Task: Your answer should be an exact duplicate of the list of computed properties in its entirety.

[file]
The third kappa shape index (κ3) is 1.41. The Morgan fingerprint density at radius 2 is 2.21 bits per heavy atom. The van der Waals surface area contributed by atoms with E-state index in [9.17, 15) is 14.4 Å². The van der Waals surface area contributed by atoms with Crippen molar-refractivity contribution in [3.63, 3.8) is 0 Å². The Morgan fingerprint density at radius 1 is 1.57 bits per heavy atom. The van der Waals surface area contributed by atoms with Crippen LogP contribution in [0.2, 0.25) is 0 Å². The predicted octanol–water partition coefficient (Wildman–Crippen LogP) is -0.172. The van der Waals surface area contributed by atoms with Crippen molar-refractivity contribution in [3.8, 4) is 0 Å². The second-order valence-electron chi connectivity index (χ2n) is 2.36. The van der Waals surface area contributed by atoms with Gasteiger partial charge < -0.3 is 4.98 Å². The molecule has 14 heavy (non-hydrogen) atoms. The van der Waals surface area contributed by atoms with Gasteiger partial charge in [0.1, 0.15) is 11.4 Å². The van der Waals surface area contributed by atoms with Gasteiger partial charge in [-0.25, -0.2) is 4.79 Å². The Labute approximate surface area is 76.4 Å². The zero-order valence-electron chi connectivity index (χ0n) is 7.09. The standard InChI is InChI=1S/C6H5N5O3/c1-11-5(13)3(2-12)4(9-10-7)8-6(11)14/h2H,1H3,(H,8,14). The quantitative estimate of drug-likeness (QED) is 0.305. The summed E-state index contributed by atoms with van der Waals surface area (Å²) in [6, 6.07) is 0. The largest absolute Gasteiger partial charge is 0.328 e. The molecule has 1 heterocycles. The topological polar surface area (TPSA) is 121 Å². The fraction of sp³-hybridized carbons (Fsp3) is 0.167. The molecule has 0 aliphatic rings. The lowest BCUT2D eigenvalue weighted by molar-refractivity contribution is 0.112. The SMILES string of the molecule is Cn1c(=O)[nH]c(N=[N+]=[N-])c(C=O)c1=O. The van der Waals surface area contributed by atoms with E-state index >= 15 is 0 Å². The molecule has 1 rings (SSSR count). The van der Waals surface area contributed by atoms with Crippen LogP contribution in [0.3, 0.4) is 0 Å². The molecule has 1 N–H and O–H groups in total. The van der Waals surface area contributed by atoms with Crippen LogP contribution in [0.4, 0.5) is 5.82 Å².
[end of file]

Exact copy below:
The third kappa shape index (κ3) is 1.41. The Morgan fingerprint density at radius 2 is 2.21 bits per heavy atom. The van der Waals surface area contributed by atoms with E-state index in [9.17, 15) is 14.4 Å². The van der Waals surface area contributed by atoms with Crippen molar-refractivity contribution in [3.63, 3.8) is 0 Å². The Morgan fingerprint density at radius 1 is 1.57 bits per heavy atom. The van der Waals surface area contributed by atoms with Crippen LogP contribution in [0.2, 0.25) is 0 Å². The predicted octanol–water partition coefficient (Wildman–Crippen LogP) is -0.172. The van der Waals surface area contributed by atoms with Crippen molar-refractivity contribution in [3.8, 4) is 0 Å². The second-order valence-electron chi connectivity index (χ2n) is 2.36. The van der Waals surface area contributed by atoms with Gasteiger partial charge < -0.3 is 4.98 Å². The molecule has 14 heavy (non-hydrogen) atoms. The van der Waals surface area contributed by atoms with Gasteiger partial charge in [0.1, 0.15) is 11.4 Å². The van der Waals surface area contributed by atoms with Gasteiger partial charge in [-0.25, -0.2) is 4.79 Å². The Labute approximate surface area is 76.4 Å². The zero-order valence-electron chi connectivity index (χ0n) is 7.09. The standard InChI is InChI=1S/C6H5N5O3/c1-11-5(13)3(2-12)4(9-10-7)8-6(11)14/h2H,1H3,(H,8,14). The quantitative estimate of drug-likeness (QED) is 0.305. The summed E-state index contributed by atoms with van der Waals surface area (Å²) in [6, 6.07) is 0. The largest absolute Gasteiger partial charge is 0.328 e. The molecule has 1 heterocycles. The topological polar surface area (TPSA) is 121 Å². The fraction of sp³-hybridized carbons (Fsp3) is 0.167. The molecule has 0 aliphatic rings. The lowest BCUT2D eigenvalue weighted by molar-refractivity contribution is 0.112. The SMILES string of the molecule is Cn1c(=O)[nH]c(N=[N+]=[N-])c(C=O)c1=O. The van der Waals surface area contributed by atoms with E-state index >= 15 is 0 Å². The molecule has 1 rings (SSSR count). The van der Waals surface area contributed by atoms with Crippen LogP contribution in [0.3, 0.4) is 0 Å². The molecule has 1 N–H and O–H groups in total. The van der Waals surface area contributed by atoms with Crippen LogP contribution in [0.4, 0.5) is 5.82 Å².